HB 5037, a bill to require local inspectors hold tenants responsible for violations that occur in the area that is under their control received a hearing in the House Local Government committee last week.  This legislation would also state that liens and other sanctions shall not be added onto the property for those violations that occur in the area that is under the tenant’s control.  The League testified in opposition to this piece of legislation along with municipal officials from Fenton, East Lansing and Jackson.  We look forward to working with the sponsor of the bill and his staff to provide feedback on any potential amendments as the process moves forward.

Nikki Brown is a legislative associate for the League handling economic development issues.  She can be reached at nbrown@mml.org or 517-908-0305.

National Brownfield Association Nov 13 Event Registration Now Open

On November 13, 2013, the Michigan Chapter of the National Brownfield Association is presenting a program on the newest developments on brownfield issues in Michigan. The program will be held at the Lansing Center, 333 E. Michigan Avenue, Lansing, MI 48933.

Program speakers will include representatives of both the Michigan Economic Development Corporation and the Department of Environmental Quality. The presenters will discuss proposed legislative and policy developments that affect the CRP program and Act 381; new MDEQ policies on grants and loans; MDEQ guidelines and anticipated developments on vapor intrusion; ASTM standards on continuing obligations and Phase I ESAs; environmental insurance products used in Michigan transactions; legislative and other policy updates under Part 201, including NFAs and certificates of completion; and an update from the RACER Trust.

There will also be a case study that describes the successful use of brownfield tools in Michigan for the Accident Fund project in Lansing and the Downtown Market project in Grand Rapids. Finally, the Chair of the Board of the National Brownfield Association will provide an update on activities at the national level.

A complete agenda can be found here. Registration is $50 for NBA members, $125 for non-members, and $75 for non-members who are government employees. Registration space is limited to the first 100 who register. The program will be held from 9:00 a.m. to 3:30 p.m. on November 13, with registration commencing at 8:00 a.m. Additional information regarding registration can be found here.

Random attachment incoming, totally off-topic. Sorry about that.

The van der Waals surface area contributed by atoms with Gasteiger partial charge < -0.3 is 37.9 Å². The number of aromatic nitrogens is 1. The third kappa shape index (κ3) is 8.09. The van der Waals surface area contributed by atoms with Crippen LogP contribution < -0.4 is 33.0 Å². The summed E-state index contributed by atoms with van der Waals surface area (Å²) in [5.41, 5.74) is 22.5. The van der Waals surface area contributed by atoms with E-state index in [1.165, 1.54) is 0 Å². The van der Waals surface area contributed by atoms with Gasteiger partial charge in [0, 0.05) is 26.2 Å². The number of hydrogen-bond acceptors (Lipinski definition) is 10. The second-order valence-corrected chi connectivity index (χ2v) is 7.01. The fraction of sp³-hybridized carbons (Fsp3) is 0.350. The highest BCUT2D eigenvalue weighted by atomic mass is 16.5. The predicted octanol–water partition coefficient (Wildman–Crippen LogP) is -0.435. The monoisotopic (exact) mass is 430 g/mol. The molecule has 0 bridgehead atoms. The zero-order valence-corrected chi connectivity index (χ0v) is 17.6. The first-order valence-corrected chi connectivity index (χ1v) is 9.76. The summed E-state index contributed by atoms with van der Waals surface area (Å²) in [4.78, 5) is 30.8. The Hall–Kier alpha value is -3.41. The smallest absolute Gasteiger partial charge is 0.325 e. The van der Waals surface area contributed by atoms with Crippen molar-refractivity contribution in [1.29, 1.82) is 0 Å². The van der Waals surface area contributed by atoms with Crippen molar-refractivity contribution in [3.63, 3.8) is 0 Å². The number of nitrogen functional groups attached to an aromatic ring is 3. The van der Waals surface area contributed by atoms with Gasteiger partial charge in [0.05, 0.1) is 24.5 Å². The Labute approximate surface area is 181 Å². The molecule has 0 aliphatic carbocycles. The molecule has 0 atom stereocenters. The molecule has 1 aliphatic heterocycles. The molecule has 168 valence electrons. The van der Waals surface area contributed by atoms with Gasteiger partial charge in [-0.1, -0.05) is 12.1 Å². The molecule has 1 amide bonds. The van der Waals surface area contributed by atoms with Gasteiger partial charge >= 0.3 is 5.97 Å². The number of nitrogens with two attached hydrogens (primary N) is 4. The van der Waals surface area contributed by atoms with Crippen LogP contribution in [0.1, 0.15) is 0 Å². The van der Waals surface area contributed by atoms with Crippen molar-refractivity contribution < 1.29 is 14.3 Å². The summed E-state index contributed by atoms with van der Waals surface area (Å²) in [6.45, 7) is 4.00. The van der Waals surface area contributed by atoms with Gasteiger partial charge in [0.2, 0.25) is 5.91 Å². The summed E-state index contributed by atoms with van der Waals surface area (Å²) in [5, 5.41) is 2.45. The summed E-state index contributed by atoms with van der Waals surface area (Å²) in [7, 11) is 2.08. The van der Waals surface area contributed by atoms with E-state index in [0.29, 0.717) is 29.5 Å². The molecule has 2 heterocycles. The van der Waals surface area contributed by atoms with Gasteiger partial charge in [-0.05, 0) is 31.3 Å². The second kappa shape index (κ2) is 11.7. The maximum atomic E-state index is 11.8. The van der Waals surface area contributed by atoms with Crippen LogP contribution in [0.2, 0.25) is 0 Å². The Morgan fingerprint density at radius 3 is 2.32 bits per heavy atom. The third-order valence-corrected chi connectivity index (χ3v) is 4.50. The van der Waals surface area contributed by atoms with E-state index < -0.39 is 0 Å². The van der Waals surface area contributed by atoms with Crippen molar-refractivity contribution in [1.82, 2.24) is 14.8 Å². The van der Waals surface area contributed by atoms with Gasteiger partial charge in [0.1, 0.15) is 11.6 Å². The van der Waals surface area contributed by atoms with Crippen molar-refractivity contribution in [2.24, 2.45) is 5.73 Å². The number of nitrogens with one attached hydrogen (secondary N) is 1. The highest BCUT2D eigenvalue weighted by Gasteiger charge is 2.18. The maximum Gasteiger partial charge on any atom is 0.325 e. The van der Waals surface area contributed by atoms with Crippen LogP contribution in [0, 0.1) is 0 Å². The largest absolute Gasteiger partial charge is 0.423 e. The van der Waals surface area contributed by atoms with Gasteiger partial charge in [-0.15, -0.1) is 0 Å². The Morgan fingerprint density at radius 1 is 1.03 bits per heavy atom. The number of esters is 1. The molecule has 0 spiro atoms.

Nikki Brown is a legislative associate for the League handling economic development issues.  She can be reached at nbrown@mml.org or 517-908-0305.

Package of Bills Dealing with “Squatters” Taken Up In House Committee

A package of bills to assist in dealing with “squatting,” a growing problem throughout the state, was taken up in the House Criminal Justice committee for testimony only.  HB 5069, 5070 and 5071 would collectively make it a felony for a squatter to occupy a home with an SEV of $50,000 or more for a one family home or $100,000 or more for a two family home and relieve the landlord from damage liability for unlawful interference when dealing with a squatter.  The sponsor (Rep. Kurt Heise, Plymouth) stressed this was in no way trying to give landlords more power in evicting tenants.  This was to deal with squatters only, those who take up residents in a location without a lease, title, etc.

Committee members had concerns with the SEV threshold and many felt that should be eliminate; squatting is squatting regardless of the SEV. Additionally, there was some concern regarding this being a felony.

This package of legislation is scheduled for another committee hearing this week.

Nikki Brown is a legislative associate for the League handling economic development issues.  She can be reached at nbrown@mml.org or 517-908-0305.